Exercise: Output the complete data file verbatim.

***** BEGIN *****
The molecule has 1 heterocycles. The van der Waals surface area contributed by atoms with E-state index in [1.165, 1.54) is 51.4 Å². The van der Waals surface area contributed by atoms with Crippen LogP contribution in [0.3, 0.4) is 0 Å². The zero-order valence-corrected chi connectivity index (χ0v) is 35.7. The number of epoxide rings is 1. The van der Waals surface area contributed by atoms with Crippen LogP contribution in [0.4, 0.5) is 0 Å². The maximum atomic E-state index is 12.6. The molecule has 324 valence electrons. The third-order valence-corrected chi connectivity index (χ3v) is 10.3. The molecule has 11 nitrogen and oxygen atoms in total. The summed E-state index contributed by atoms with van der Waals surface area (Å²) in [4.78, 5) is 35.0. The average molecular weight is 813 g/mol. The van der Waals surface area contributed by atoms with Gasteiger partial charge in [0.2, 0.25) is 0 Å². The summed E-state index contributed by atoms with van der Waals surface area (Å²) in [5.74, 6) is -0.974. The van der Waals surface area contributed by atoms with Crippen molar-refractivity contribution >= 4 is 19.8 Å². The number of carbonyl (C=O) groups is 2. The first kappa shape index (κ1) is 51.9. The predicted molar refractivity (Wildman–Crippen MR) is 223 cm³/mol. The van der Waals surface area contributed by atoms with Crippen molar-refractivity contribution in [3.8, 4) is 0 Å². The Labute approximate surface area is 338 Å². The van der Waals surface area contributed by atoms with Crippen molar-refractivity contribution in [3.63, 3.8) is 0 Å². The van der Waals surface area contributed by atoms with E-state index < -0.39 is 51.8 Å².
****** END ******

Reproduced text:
The molecule has 1 heterocycles. The van der Waals surface area contributed by atoms with E-state index in [1.165, 1.54) is 51.4 Å². The van der Waals surface area contributed by atoms with Crippen LogP contribution in [0.3, 0.4) is 0 Å². The zero-order valence-corrected chi connectivity index (χ0v) is 35.7. The number of epoxide rings is 1. The van der Waals surface area contributed by atoms with Crippen LogP contribution in [0.4, 0.5) is 0 Å². The maximum atomic E-state index is 12.6. The molecule has 324 valence electrons. The third-order valence-corrected chi connectivity index (χ3v) is 10.3. The molecule has 11 nitrogen and oxygen atoms in total. The summed E-state index contributed by atoms with van der Waals surface area (Å²) in [4.78, 5) is 35.0. The average molecular weight is 813 g/mol. The van der Waals surface area contributed by atoms with Gasteiger partial charge in [0.2, 0.25) is 0 Å². The summed E-state index contributed by atoms with van der Waals surface area (Å²) in [5.74, 6) is -0.974. The van der Waals surface area contributed by atoms with Crippen molar-refractivity contribution >= 4 is 19.8 Å². The number of carbonyl (C=O) groups is 2. The first kappa shape index (κ1) is 51.9. The predicted molar refractivity (Wildman–Crippen MR) is 223 cm³/mol. The van der Waals surface area contributed by atoms with Crippen molar-refractivity contribution in [3.8, 4) is 0 Å². The Labute approximate surface area is 338 Å². The van der Waals surface area contributed by atoms with Crippen molar-refractivity contribution in [3.63, 3.8) is 0 Å². The van der Waals surface area contributed by atoms with E-state index < -0.39 is 51.8 Å².